Now, LInux wouldn't work. By day 3, I was cursing and really frustrated. Why wouldn't Fedora work? I didn't know, and my patience was wearing thin. I finally decided that Ubuntu looked good on the Live CD, I might as well give it a try. Besides, I know several people that have gotten it to install without a problem.
THis took a couple of installs, but I finally got it to work by the end of the 4th day. Now, I had all three installed, and both Ubuntu and Mac ran just fine. Everything couldn't be better! Except for the fact that Grub wouldn't let me get to the Windows partition. Argh!
Well, because it was a long week already, I left the problem until this morning. When I came in, I reinstalled Windows (to have a nice clean install), and then I went back to the boards.
One thing I don't like about bulletin boards is the difficulty to find exactly what I was looking for. No one had instructions on installing Fiesty (Ubuntu 7.04) in a tri-boot setup, though several people were referred to installing Dapper (6.06). So, I looked at the Dapper install information, and found a section that I think might help me: backing up and restoring the Master Boot Record. I thought I would give it a try.
At first, it didn't work. So I went back to the boards, and found a completely different section about losing the Linux bootable drive in rEFIt. There, they recommended installing the boot loader for Linux on the 3rd partition, or HD0,2. My heart was beating fast, could this be the answer?
I tried it. Before I started the install, I set the location of the boot loader to (hd0,2). While it finished the installation process, I also replaced the MBR with the backed up copy. I rebooted, and it worked! I was finally able to select the boot location for Mac, Windows, or Ubuntu, and have the system boot that OS without going to Grub. The final process is here:
Install Process for Tri-boot MacBook Pro
1. Make 3 partitions (use Disk Utility)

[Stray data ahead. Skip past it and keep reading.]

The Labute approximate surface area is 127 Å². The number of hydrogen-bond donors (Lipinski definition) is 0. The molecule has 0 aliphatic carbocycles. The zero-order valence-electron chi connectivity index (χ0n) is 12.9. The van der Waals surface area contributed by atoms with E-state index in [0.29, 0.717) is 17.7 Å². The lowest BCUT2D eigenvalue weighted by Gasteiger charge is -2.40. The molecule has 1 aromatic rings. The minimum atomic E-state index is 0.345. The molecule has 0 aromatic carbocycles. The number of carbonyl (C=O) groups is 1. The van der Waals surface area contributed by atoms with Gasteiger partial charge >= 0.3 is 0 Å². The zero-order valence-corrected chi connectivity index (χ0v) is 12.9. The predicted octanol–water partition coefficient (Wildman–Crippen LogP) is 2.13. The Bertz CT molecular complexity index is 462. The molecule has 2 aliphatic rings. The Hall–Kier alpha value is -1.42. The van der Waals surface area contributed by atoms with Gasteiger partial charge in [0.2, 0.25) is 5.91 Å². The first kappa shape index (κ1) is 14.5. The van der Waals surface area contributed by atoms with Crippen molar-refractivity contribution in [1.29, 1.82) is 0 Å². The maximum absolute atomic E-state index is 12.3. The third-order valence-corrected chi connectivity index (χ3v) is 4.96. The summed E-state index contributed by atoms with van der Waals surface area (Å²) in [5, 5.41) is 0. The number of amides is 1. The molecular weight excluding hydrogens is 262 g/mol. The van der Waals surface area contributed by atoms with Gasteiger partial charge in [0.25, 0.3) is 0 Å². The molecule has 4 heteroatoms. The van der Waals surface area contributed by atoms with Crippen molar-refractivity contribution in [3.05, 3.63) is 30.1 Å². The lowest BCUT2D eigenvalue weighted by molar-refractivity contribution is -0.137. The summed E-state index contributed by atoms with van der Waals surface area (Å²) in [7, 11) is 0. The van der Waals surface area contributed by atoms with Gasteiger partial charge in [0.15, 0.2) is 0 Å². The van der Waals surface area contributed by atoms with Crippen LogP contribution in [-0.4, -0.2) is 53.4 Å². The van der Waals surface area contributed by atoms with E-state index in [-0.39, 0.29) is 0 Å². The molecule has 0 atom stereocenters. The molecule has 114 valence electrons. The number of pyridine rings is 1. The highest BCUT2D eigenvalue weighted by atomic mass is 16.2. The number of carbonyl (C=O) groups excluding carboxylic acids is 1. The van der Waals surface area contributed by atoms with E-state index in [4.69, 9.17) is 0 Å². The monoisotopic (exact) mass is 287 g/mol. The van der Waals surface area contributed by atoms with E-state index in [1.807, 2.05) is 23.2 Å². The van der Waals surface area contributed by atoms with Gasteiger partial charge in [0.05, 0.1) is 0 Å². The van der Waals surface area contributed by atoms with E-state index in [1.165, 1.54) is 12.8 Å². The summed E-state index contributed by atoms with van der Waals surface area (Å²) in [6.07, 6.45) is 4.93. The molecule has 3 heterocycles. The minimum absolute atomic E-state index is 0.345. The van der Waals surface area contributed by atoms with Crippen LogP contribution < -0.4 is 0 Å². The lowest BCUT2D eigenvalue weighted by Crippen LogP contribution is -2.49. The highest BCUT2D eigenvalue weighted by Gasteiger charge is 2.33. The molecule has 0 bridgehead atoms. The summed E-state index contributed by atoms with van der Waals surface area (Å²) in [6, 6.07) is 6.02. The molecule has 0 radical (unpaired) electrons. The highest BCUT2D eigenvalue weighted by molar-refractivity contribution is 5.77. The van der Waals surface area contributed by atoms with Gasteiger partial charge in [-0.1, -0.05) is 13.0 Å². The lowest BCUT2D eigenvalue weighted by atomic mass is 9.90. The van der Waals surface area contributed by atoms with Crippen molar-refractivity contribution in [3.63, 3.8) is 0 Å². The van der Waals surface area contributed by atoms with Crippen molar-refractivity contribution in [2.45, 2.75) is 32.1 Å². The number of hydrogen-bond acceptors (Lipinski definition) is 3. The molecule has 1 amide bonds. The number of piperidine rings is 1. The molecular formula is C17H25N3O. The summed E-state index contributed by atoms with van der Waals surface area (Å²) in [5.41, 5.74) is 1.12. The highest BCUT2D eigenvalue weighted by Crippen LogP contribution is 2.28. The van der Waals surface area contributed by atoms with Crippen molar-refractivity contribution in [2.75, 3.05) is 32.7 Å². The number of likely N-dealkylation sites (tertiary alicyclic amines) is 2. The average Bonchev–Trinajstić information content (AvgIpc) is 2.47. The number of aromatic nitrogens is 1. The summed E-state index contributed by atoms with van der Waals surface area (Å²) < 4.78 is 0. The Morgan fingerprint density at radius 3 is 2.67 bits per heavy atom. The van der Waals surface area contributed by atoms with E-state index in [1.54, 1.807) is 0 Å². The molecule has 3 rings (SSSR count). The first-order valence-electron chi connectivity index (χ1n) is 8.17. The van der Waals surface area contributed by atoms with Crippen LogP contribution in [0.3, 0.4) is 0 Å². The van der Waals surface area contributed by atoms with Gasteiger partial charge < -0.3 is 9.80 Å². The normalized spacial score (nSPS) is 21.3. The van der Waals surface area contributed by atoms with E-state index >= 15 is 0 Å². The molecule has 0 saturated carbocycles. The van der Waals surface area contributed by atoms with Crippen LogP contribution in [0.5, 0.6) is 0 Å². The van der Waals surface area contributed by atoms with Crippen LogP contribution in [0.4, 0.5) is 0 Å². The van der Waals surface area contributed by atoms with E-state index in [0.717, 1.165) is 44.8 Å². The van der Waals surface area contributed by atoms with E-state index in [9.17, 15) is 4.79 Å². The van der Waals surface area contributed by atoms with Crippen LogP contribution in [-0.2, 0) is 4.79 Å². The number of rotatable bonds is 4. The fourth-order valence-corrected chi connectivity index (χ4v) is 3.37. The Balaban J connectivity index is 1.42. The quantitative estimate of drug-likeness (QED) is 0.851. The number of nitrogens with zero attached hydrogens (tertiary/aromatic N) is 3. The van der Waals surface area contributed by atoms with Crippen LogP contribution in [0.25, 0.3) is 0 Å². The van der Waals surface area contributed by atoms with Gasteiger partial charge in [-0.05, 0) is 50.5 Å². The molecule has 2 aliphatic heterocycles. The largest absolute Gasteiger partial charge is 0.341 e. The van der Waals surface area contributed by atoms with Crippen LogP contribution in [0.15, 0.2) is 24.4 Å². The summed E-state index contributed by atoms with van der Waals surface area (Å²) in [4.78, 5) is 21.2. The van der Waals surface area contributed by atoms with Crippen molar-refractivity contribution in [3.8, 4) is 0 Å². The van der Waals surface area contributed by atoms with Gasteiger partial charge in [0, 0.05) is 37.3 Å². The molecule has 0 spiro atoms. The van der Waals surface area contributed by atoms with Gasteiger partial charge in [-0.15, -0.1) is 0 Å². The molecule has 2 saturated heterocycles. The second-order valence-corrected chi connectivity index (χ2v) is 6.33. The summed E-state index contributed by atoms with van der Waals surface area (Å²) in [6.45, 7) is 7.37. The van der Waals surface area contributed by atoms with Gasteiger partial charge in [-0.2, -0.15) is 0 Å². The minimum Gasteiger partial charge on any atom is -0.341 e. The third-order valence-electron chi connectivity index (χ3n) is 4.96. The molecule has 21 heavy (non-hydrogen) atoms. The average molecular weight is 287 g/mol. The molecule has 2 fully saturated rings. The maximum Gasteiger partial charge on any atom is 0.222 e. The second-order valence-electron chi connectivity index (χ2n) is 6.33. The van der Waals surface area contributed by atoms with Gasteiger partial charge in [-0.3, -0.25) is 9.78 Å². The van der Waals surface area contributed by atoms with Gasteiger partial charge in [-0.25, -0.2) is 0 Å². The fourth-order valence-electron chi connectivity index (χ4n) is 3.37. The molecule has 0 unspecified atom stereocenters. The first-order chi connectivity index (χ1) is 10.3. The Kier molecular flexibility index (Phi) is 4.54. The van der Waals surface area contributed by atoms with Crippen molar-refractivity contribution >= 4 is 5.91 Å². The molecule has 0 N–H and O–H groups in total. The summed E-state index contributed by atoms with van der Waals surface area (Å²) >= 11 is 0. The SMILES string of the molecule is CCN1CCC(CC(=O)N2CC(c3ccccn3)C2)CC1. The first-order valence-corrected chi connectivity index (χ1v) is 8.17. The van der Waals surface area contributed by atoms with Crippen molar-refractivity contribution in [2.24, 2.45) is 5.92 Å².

- Mac OS X (EFI with Mac OS X Extended, Journaled partition).
- Linux partition - Unix partition type (will be reformatted by Ubuntu)
- Windows Partition - FAT32 (reformatted as NTFS later)
*NOTE: a fourth partition is created for the EFI partition, this shows up as the first partition while installing your other operating systems.
2. Install Mac
3. Install eRFIt
4. Install Windows XP SP2
- Format drive as NTFS
- Make sure it is the last partition (in this case, 4th).
- When you reboot, be sure to select the Windows drive, instead of the CD.
- Once done, install the Boot Camp drivers.
5. Install Ubuntu
- Boot off of the Live CD
- Opt to use a manual partition scheme. Select the 3rd partition, set to format it and have it mount at root.
- Before you continue, back up your MBR.
- alt-F2 will open a command line then type: dd if=dev/sda of=/tmp/sda.mbr bs=512 count=1
- Continue with the install process, Until step 7.
- Here, click on the "Advanced" button, and enter (hd0,2) for the boot loader install. This will install the boot loader only in the Linux partition.
- Start the install.
- When finished, restore the backed up MBR with this command: dd if=/tmp/sda.mbr of=/dev/sda
That process will let you tri-boot your Mac. My references for each new information can be found below:
Dapper install with info on MBR backup
Final information on the Grub issue from which I found out how to reference the Linux partition for the boot loader install.
I hope this will be helpful to many of you looking to utilize all these operating systems on the same machine, if only one at a time. ^_^